With the Sissi Archaeological Project, my seven year photographic study of the Bronze Age Minoan excavations under the auspices of the Belgian School in Athens, Université Catholique de Louvain, I have been offered an extraordinary opportunity to capture moments of human interaction during excavations as they interconnected with an ancient Minoan culture that stretches back millennia (2600-1200 BC). And there is more to come with the new dig campaign under way at a three hectare site which has been described as one of the most important Bronze Age excavations in Crete during the past decade.
The Minoan Extractions has also been a personal journey with the chance to pay homage to the work of influential photographers – in and out of the archaeological sector, including my mentor, the outstanding photographer – Harry Burton. During the 1920’s his iconic monochrome images of the Tomb of Tutankhamun, as well his work at other sites in Egypt, have fascinated people throughout the world, and yet only in recent years has there been a growing reassessment of his contribution to photography.
Of course photography within archaeology is not new – with its origins arising during the early nineteenth century and especially in 1904 becoming ‘official’ with Egyptologist Flinders Petrie’s manual ‘Methods and Aims in Archaeology’. For nearly 200 years in the Mediterranean and Near East in particular, photographers in conjunction with archaeologists have played a crucial role in pushing back the barriers of the ancient world for both scholars and for a demanding global general audience.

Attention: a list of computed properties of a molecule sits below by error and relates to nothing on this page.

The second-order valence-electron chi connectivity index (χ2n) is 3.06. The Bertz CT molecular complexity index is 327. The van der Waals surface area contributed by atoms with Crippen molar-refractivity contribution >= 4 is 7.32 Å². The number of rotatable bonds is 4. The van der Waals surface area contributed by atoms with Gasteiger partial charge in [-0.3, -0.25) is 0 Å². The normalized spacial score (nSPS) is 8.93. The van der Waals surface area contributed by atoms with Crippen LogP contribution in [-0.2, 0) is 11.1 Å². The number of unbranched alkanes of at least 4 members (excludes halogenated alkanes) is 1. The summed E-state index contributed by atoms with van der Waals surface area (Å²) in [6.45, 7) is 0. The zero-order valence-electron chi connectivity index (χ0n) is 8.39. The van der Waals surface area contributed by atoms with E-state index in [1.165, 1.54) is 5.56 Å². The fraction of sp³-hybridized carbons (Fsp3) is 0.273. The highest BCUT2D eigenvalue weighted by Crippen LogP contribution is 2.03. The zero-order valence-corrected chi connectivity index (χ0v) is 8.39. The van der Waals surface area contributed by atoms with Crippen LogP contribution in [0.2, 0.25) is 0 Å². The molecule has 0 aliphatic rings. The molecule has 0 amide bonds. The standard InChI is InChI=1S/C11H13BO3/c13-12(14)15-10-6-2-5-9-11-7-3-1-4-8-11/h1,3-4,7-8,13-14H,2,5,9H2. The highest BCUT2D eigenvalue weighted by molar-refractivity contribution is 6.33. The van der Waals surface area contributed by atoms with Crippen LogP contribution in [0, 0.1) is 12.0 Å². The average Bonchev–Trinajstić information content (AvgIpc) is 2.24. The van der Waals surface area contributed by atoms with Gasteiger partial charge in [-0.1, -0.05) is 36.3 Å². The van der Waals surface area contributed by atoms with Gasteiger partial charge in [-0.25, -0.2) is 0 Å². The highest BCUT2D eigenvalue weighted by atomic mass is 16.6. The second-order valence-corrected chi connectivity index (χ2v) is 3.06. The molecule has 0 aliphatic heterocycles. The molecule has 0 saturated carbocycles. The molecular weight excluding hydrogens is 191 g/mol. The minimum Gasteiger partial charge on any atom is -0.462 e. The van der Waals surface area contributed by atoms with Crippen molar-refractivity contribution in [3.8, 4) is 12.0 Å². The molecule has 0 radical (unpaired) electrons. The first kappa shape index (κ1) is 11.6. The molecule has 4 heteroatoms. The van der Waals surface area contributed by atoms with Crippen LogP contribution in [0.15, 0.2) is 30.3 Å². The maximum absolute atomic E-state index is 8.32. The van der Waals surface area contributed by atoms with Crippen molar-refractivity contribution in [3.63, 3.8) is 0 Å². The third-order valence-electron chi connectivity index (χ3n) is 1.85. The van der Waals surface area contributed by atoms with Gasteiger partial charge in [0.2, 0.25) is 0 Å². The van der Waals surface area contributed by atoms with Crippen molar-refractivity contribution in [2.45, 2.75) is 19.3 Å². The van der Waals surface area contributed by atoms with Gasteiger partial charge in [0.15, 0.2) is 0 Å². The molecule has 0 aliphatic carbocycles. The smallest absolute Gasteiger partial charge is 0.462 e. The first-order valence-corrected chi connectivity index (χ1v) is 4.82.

With the Sissi photographic project, at a unique coastal landscape about four kilometres from Malia palace in Crete, I have continued a proud photographic tradition that is once again facing a new era of major technological change – from digital to virtual, from handheld cameras to drones and to live excavation access. It is also the age of the smartphone – easy for anyone to use, producing high quality images and ultimately engaging a wide general audience.
Needless to say these changes are highlighting the importance of imaging, especially at this time as we are seeing wanton destruction of major archaeological sites in the Middle East and of general neglect and a lack of financing. Discovery may be an over arching goal for archaeologists, but the truth is rescue and preservation dominate excavation campaigns. The past is present but the present is a very fragile one indeed.
The photography at Sissi is simply being at the right place and at the right fleeting moment, making images that highlight motion and emotion from the 80 or so ‘players’ on the archaeological stage for their six week or so excavation during July-August. It is what the renowned French photographer and humanist, Henry Cartier Bresson, referred to as ‘The Decisive Moment’.
There are images of scientists at work – archaeologists, anthropologists, technical specialists, such as surveyors, local workmen digging (many proudly following in the wake of their forefathers) and restorers and conservators dealing with the thousands of finds housed at the apothiki or workshop.